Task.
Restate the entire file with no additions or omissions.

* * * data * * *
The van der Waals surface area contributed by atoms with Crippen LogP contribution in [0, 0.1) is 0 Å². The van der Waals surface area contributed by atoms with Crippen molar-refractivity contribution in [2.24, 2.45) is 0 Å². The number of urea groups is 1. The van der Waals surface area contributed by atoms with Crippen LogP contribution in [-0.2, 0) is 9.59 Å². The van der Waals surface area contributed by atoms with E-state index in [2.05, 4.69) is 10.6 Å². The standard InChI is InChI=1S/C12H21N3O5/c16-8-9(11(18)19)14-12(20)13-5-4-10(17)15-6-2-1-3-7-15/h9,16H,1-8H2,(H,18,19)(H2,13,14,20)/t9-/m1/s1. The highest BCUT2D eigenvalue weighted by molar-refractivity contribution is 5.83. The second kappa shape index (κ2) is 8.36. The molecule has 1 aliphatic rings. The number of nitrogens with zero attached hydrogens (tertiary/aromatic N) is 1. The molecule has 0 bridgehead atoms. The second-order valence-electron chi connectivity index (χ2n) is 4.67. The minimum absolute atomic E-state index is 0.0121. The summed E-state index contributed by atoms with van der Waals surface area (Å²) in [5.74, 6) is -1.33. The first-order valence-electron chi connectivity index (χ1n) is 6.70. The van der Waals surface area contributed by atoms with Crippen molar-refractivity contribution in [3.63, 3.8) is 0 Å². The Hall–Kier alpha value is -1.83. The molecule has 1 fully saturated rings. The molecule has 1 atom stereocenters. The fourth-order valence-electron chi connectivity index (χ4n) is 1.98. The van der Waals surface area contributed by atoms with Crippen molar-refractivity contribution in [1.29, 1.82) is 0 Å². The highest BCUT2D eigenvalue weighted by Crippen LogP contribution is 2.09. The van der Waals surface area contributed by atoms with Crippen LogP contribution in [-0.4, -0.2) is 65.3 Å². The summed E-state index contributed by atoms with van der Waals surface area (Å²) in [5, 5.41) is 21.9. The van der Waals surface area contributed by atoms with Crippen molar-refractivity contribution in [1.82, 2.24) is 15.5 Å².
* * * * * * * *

The van der Waals surface area contributed by atoms with Crippen LogP contribution in [0, 0.1) is 0 Å². The van der Waals surface area contributed by atoms with Crippen molar-refractivity contribution in [2.24, 2.45) is 0 Å². The number of urea groups is 1. The van der Waals surface area contributed by atoms with Crippen LogP contribution in [-0.2, 0) is 9.59 Å². The van der Waals surface area contributed by atoms with E-state index in [2.05, 4.69) is 10.6 Å². The standard InChI is InChI=1S/C12H21N3O5/c16-8-9(11(18)19)14-12(20)13-5-4-10(17)15-6-2-1-3-7-15/h9,16H,1-8H2,(H,18,19)(H2,13,14,20)/t9-/m1/s1. The highest BCUT2D eigenvalue weighted by molar-refractivity contribution is 5.83. The second kappa shape index (κ2) is 8.36. The molecule has 1 aliphatic rings. The number of nitrogens with zero attached hydrogens (tertiary/aromatic N) is 1. The molecule has 0 bridgehead atoms. The second-order valence-electron chi connectivity index (χ2n) is 4.67. The minimum absolute atomic E-state index is 0.0121. The summed E-state index contributed by atoms with van der Waals surface area (Å²) in [5.74, 6) is -1.33. The first-order valence-electron chi connectivity index (χ1n) is 6.70. The van der Waals surface area contributed by atoms with Crippen molar-refractivity contribution in [3.63, 3.8) is 0 Å². The Hall–Kier alpha value is -1.83. The molecule has 1 fully saturated rings. The molecule has 1 atom stereocenters. The fourth-order valence-electron chi connectivity index (χ4n) is 1.98. The van der Waals surface area contributed by atoms with Crippen molar-refractivity contribution in [1.29, 1.82) is 0 Å². The highest BCUT2D eigenvalue weighted by Crippen LogP contribution is 2.09. The van der Waals surface area contributed by atoms with Crippen LogP contribution in [-0.4, -0.2) is 65.3 Å². The summed E-state index contributed by atoms with van der Waals surface area (Å²) in [5, 5.41) is 21.9. The van der Waals surface area contributed by atoms with Crippen molar-refractivity contribution in [1.82, 2.24) is 15.5 Å².